Canadian, European and US Aluminium Associations urge concrete steps toward rules-based trade. During the OECD Global Trade Forum in Paris, France, senior leaders from the aluminium associations of Canada, Europe and the United States called on governments to take urgent actions to reform government policies and practices that distort the global aluminium market.
In a joint statement, Jean Simard, president and CEO of the Aluminium Association of Canada; Gerd Götz, director general of European Aluminium; and Ryan Olsen, vice-president, Business Information and Statistics for the Aluminum Association, said: “Given the extent and duration of the harm suffered by the aluminium industry, we are calling for swift, focused and decisive action on market-distorting behaviour and excess capacity in both the upstream and downstream sectors. On behalf of our respective member companies, we stand ready to support governments and international organisations with our knowledge, data and commitment to articulate improved trade rules and to restore normal market functions so that all producers throughout the aluminium value chain can compete under conditions of fairness and transparency.”
The three representatives spoke in a panel discussion on the aluminium sector, as part of a full-day conference devoted to the issues of levelling the playing field and identifying a multilateral path forward for addressing trade distorting government support across a range of sectors.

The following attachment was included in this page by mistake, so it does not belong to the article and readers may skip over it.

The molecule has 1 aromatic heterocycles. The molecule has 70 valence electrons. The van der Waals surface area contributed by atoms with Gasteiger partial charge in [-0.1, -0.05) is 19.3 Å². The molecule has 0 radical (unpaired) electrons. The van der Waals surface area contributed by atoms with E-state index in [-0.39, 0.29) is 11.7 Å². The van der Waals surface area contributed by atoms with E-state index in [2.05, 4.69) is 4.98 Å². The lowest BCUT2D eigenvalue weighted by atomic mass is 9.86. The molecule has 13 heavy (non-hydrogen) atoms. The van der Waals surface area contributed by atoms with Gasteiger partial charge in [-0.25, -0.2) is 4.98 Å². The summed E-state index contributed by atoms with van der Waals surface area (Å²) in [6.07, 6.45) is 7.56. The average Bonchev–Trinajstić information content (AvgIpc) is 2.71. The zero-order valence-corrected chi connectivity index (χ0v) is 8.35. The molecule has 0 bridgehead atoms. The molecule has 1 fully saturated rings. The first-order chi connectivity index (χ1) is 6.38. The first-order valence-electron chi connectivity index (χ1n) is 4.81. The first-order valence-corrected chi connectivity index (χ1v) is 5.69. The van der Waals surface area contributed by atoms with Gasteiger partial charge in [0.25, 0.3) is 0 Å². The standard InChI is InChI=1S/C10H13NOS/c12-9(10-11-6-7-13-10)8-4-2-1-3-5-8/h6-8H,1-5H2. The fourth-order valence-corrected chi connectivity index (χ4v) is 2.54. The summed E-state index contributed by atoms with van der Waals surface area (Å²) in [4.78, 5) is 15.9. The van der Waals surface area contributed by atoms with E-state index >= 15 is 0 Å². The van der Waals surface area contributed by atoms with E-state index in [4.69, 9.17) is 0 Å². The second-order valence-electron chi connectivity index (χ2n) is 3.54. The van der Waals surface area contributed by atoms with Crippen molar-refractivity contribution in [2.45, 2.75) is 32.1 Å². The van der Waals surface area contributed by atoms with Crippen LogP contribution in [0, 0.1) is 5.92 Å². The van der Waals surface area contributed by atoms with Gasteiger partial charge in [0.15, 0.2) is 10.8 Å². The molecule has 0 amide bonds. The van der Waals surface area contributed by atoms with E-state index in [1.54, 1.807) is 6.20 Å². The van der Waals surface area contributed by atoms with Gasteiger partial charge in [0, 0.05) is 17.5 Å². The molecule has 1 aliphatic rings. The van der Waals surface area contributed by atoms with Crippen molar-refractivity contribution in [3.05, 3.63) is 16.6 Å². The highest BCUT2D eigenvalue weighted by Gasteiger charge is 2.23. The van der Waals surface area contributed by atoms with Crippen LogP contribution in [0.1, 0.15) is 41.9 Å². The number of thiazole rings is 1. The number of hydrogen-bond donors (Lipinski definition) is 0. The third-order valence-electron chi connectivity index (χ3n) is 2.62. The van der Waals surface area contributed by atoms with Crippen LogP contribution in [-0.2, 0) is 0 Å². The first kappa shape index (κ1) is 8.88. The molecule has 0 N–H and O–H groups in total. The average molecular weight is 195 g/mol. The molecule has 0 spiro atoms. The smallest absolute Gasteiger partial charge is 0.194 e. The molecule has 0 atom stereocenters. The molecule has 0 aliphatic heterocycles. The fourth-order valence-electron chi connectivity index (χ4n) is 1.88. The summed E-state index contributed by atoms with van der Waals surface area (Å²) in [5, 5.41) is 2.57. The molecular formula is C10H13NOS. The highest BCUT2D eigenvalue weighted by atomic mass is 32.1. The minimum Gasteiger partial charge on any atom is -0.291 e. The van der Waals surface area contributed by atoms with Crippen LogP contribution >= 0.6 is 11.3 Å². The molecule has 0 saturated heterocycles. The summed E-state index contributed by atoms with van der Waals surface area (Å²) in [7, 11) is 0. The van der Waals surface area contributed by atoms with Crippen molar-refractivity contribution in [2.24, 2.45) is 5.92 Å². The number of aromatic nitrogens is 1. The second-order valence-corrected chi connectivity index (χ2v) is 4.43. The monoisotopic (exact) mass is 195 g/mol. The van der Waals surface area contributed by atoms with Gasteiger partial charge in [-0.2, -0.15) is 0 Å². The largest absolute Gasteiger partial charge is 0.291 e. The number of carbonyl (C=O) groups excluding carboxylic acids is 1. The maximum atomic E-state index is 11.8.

Discussion in the session drew on the OECD’s January 2019 report, titled Measuring Distortions in International Markets: The Aluminium Value Chain. The report, which forms part of broader OECD work to measure government support across sectors including agriculture, fossil fuels and fisheries, is the first OECD has produced on the aluminium industry specifically. The study shows that non-market forces, including state subsidies, are responsible for much of the recent increase in global aluminium capacity, with impacts along the entire industry value chain.
Using publicly available data, the report examined state support for 17 of the world’s largest aluminium companies. While each of the 17 firms received some level of government support, industry participants highlighted their concerns about the nature and scale of support in some countries. “The fact that fully 85 percent of the identified subsidies went to five aluminium producing firms in China, representing USD70 billion in direct support from the Chinese government over a five-year period is of great concern,” said the three associations in their joint statement. “The OECD evidence underscores the need for urgent action to level the playing field for the aluminium sector globally.”